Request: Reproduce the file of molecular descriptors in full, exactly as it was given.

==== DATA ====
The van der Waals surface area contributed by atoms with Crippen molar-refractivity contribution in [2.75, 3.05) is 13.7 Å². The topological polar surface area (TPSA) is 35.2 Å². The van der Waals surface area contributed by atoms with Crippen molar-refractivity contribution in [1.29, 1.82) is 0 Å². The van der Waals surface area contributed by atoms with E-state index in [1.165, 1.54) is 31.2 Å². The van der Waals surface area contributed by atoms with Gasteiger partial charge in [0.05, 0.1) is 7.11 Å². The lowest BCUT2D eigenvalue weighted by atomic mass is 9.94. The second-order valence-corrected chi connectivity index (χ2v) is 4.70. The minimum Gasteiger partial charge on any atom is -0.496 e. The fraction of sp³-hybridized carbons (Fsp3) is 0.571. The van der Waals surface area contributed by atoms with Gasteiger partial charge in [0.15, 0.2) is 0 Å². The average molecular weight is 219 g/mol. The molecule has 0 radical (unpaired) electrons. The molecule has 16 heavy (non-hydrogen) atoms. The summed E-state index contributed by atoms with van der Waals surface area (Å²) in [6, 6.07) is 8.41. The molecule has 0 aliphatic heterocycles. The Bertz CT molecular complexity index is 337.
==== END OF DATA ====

The van der Waals surface area contributed by atoms with Crippen molar-refractivity contribution in [2.75, 3.05) is 13.7 Å². The topological polar surface area (TPSA) is 35.2 Å². The van der Waals surface area contributed by atoms with Crippen molar-refractivity contribution in [1.29, 1.82) is 0 Å². The van der Waals surface area contributed by atoms with E-state index in [1.165, 1.54) is 31.2 Å². The van der Waals surface area contributed by atoms with Gasteiger partial charge in [0.05, 0.1) is 7.11 Å². The lowest BCUT2D eigenvalue weighted by atomic mass is 9.94. The second-order valence-corrected chi connectivity index (χ2v) is 4.70. The minimum Gasteiger partial charge on any atom is -0.496 e. The fraction of sp³-hybridized carbons (Fsp3) is 0.571. The van der Waals surface area contributed by atoms with Gasteiger partial charge in [0.15, 0.2) is 0 Å². The average molecular weight is 219 g/mol. The molecule has 0 radical (unpaired) electrons. The molecule has 16 heavy (non-hydrogen) atoms. The summed E-state index contributed by atoms with van der Waals surface area (Å²) in [6, 6.07) is 8.41. The molecule has 0 aliphatic heterocycles. The Bertz CT molecular complexity index is 337.